Fugard’s famous play streamed

PAINFUL THEME: Kai Luke Brummer as young Hally, with Desmond Dube, centre, as Sam and Siya Mayola as Willy in the Fugard Theatre’s 10th anniversary production of ‘Master Harold ... and the Boys’
PAINFUL THEME: Kai Luke Brummer as young Hally, with Desmond Dube, centre, as Sam and Siya Mayola as Willy in the Fugard Theatre’s 10th anniversary production of ‘Master Harold ... and the Boys’
Image: CLAUDE BARNARDO

The virtual sharing of legendary Port Elizabeth playwright Athol Fugard's 1985 play Master Harold ... and The Boys is a chance to reignite appreciation of SA’s democracy.

That was the view of acclaimed actor and playwright John Kani, as he welcomed the Cape Town-based Fugard Theatre’s decision to upload a pre-recorded presentation of the play to its website for streaming until April 20.

Master Harold ... and The Boys is based on the true story of Fugard’s relationship with two black cleaners and waiters, Sam Simelane and Willy, at his family’s business during apartheid.

Kani, who played Sam in the original play and Willy in the film version, said he was delighted to learn the play would be accessible online.

In the 2020 version, Desmond Dube plays Sam while Siya Mayola plays Willie,  and Kia Luke Brummer plays Hally.

“When I heard that the play would be online I was delighted, more so knowing that Sam would be played by Desmond Dube whose talent and craft I am absolutely in love with,” Kani said.

“It’s an amazing opportunity for more people to see this play because, had it just been in a physical theatre in Cape Town, people in Durban, Jo’burg or Port Elizabeth would have missed out on it,” he said.

The actor said he still carried memories about the play, dubbing his role as one of his best performances to date.

“It was in 1984 when Athol returned from America and offered me the role of  Sam.

“Sam and Hally maintained an adoptive father-and-son relationship while Hally’s alcoholic dad was in hospital but when a disagreement between them arose, Hally lashed out and reminded Sam and Willy that they were just workers there and he was their master,” Kani said.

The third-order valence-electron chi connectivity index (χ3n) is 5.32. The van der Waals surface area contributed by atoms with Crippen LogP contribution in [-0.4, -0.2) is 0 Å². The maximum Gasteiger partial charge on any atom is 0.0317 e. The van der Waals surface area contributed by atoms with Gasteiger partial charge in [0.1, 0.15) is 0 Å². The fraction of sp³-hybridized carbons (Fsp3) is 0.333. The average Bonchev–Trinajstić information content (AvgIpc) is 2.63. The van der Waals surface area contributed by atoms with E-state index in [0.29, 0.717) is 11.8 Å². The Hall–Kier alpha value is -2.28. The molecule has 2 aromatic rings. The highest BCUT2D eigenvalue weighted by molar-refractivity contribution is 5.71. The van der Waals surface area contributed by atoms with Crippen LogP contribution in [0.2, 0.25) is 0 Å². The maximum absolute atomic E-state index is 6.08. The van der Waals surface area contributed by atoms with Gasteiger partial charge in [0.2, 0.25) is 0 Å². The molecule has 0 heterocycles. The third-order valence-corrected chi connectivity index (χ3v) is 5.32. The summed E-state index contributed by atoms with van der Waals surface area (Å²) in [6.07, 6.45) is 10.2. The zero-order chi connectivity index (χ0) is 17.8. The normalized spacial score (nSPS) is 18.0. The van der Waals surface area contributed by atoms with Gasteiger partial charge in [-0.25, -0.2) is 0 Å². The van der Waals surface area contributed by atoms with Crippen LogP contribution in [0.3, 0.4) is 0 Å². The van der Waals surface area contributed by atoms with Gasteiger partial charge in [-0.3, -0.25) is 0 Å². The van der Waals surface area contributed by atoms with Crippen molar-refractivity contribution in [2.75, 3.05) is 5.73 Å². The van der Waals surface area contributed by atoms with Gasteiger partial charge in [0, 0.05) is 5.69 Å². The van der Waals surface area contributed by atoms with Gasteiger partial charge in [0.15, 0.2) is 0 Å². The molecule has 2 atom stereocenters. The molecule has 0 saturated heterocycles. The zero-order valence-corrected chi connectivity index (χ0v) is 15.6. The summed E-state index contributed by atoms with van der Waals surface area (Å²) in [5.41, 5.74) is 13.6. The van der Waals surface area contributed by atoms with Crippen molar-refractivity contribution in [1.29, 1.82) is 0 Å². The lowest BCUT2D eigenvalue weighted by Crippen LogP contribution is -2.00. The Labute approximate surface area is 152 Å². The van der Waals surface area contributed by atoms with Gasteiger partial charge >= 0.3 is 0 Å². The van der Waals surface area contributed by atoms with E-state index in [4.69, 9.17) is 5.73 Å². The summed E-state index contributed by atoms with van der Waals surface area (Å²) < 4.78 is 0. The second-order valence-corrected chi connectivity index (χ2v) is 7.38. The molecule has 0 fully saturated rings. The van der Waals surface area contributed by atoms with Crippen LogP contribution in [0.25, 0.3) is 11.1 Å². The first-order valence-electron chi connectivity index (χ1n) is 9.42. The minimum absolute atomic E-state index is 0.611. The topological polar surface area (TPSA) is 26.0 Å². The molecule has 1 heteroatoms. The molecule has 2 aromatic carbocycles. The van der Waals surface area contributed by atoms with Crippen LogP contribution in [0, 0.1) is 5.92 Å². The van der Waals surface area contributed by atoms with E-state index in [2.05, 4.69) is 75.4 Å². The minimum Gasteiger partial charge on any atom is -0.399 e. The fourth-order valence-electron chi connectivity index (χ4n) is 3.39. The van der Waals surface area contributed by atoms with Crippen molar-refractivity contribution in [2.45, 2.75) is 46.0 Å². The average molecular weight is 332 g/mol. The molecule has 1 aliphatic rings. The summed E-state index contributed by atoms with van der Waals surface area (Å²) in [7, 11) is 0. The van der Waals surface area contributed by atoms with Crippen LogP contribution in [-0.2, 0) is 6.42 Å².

Hally is a nickname for Harold, Fugard’s second name.

“It was an incredible role for me to play and the play broke records wherever we took it.

“I remember when we took it to schools in Grahamstown [now Makhanda] I could not go through the last part of the play because the kids in the audience — black and white — were weeping.

“This other time, after our performance, an old white gentlemen came to me sobbing saying thank you and he told me about a gardener of his he had never thanked, but instead he had pushed and injured his arm while drunk,” Kani said.

Kani had acted alongside Zakes Mokae as Willy and Matthew Broderick as Hally.

He said he hoped viewers would be reminded of what it took to attain the democracy SA now enjoyed.

“Through this play, the younger generation can hopefully begin to understand, through this play, the thread we have travelled, and understand the cost, and why it is important that we guard jealously the democracy we have today because there are people who paid for it,” he said.

Master Harold ... and The Boys was selected by the Athol Fugard Theatre for its 10th anniversary celebration.

In a statement on its website, theatre staff said: “We chose this particular work of Athol Fugard’s to mark our 10th anniversary because it holds a mirror up to us as people, and forces us to question the humanity behind our thoughts and our actions.

“There is no better time to be reminded of that than now.”

Stream Master Harold ... and The Boys on thefugard.com.

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